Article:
Over the past couple of years there has been increasing distrust of the media, evidenced most clearly by the tag line “Fake News” that are often appended to stories which are in reality little more than an opposing viewpoint.
Some media consumers, unfortunately, are unable to differentiate between stories which occasionally report erroneous information inadvertently and the idea that journalists are purposely misreporting information to undercut those whose politics they disagree with.
Yes, some journalists, particularly those working at high-paying positions in the nation’s media centers, tend to be insulated in a world which is far different from that of most middle- and lower-class individuals, which results in an echo chamber of sorts.
But for those who believe that today’s media is intentionally lying in what they report, one need consider the media of the past. Among the best-known examples is the sinking of the USS Maine in 1898. Newspaper publishers Joseph Pulitzer and William Randolph Hearst ginned up false articles about a plot by Spain to sink the ship in Havana Harbor, helping precipitate the Spanish-American War.
Wartime, at least in recent decades, has proven to be a breeding ground for baseless media reports, perhaps in part because censorship has been doled out with a far heavier hand as the world has become more literate.
In World War I, for example, newspapers from both Entente and Central Powers nations created stories out of whole cloth, including fictitious stories about major battles, well-known warships being sunk and key military and political figures being killed.
Consider this excerpt from Max Hastings’ Catastrophe 1914: Europe Goes to War, describing French newspapers’ preoccupation with reporting on the welfare of Wilhelm, the German crown prince, son of Kaiser Wilhelm and commander of the German 5th Army during the early months of the war:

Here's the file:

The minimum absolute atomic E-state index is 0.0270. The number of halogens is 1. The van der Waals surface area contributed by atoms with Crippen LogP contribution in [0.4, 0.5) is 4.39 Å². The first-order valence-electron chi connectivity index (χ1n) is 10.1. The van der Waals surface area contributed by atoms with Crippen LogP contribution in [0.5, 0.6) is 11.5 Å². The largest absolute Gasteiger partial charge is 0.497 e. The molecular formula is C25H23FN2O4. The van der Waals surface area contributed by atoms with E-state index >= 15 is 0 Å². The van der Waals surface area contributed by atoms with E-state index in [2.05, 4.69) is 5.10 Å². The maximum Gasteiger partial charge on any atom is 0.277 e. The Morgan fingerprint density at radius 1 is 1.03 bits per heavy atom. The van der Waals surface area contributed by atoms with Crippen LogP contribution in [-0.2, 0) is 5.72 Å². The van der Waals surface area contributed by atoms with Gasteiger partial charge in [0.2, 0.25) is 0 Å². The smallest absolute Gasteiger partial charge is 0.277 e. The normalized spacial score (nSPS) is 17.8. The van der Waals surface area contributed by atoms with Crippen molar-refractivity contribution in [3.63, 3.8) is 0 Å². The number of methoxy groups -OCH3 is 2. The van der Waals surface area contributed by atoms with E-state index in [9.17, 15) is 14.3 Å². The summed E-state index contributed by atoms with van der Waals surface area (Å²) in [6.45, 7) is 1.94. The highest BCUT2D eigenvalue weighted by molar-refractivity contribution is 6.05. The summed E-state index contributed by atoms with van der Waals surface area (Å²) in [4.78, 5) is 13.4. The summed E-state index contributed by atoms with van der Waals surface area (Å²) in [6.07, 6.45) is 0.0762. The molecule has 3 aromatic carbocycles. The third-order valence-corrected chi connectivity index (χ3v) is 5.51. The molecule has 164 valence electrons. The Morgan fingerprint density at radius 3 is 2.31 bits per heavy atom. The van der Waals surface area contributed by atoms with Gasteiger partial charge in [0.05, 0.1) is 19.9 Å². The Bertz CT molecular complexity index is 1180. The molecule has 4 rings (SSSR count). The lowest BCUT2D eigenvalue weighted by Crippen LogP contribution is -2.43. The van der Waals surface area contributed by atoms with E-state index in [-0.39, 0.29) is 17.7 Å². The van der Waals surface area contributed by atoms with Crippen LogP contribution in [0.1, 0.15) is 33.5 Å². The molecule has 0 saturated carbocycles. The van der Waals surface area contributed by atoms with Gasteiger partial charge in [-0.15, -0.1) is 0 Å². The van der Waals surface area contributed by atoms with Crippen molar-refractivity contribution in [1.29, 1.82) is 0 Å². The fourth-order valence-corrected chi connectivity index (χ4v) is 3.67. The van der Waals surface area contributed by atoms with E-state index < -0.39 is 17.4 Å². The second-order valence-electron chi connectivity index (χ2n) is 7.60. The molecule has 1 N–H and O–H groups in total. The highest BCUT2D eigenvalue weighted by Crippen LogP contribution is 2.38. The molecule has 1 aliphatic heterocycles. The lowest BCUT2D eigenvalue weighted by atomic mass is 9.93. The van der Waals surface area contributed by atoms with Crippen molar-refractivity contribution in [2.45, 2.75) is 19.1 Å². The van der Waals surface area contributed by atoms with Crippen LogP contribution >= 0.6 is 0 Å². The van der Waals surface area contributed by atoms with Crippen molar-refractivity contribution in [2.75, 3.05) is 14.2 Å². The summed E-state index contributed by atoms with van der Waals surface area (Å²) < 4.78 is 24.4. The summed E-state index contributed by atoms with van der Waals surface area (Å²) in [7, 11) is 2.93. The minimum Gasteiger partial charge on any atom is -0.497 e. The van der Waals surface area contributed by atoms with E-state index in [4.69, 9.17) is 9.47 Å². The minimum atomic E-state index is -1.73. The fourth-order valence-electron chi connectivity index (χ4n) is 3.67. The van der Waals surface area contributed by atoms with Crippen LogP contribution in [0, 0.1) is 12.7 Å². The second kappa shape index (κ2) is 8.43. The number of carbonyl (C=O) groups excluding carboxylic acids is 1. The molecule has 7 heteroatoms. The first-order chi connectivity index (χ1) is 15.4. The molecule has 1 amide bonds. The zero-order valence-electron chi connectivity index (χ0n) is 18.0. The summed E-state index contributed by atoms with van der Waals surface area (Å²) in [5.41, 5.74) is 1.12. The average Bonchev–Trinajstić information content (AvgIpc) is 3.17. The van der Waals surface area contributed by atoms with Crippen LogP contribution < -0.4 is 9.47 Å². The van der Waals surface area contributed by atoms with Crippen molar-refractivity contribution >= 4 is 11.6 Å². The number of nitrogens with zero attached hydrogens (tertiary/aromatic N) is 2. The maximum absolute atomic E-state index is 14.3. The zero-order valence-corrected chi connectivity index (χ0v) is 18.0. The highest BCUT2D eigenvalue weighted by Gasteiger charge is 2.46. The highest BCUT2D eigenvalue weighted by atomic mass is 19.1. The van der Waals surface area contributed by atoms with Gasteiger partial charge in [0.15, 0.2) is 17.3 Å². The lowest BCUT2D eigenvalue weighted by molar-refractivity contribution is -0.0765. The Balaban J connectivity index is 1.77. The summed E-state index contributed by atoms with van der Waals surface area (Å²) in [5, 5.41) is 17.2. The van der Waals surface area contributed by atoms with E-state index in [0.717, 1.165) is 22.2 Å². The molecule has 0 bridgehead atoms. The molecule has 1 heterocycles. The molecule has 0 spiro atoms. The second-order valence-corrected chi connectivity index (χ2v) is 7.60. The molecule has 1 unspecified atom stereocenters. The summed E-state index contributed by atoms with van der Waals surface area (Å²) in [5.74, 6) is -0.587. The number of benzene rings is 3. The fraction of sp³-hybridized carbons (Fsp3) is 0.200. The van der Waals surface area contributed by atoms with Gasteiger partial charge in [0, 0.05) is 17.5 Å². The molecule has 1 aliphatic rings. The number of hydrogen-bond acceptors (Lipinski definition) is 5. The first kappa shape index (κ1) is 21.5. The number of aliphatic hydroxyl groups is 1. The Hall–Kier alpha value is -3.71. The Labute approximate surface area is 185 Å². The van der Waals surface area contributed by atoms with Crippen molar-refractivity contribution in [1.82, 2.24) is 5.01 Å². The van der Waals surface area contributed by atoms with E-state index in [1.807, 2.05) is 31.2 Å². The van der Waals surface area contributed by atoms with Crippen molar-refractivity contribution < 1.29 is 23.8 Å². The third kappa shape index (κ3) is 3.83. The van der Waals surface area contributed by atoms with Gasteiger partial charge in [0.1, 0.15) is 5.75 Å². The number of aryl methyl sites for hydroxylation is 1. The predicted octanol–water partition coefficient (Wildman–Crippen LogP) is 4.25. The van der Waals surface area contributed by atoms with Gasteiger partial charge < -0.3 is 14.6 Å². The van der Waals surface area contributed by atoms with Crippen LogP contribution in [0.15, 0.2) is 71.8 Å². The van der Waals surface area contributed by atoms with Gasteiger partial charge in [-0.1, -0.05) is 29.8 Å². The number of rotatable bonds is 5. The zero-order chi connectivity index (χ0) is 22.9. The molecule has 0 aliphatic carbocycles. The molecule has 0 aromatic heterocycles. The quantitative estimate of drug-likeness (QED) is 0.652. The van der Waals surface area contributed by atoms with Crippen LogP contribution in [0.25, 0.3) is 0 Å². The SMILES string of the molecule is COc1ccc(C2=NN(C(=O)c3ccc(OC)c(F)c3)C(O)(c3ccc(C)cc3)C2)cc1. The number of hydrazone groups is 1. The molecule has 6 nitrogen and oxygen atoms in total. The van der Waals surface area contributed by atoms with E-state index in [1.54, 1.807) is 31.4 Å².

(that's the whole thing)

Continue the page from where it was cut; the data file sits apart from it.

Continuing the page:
“On 5 August he was the victim of an assassination attempt in Berlin; on the 15th seriously wounded on the French front and removed to hospital; on the 24th subject to another assassination attempt; on 4 September he committed suicide, though he was resurrected on 18 October to be wounded again; on the 20th his wife was watching over his death bed; but on 3 November he was certified insane.”
Of course, as Hastings points out, no one of these stories contained the smallest element of truth. Was it malicious, reporting on rumors, wishful thinking, or simply journalists looking to fill space? One hundred-plus years later it’s hard to say.
Despite French media reports to the contrary, Wilhelm survived not only World War I, but also World War, living until 1951.
Today, unfortunately, there are those who believe what they want to believe when it comes to the media.
For the rest of us, a healthy dose of skepticism and an understanding that no journalist wants to go hat in hand to his or her editor and tell them their outlet needs to run a correction should be of assistance in keeping one’s composure when the news rubs one the wrong way.
(Top: Wilhelm, crown prince of Germany, with cane, having survived numerous “near-death” experiences in just the first few months of World War I.)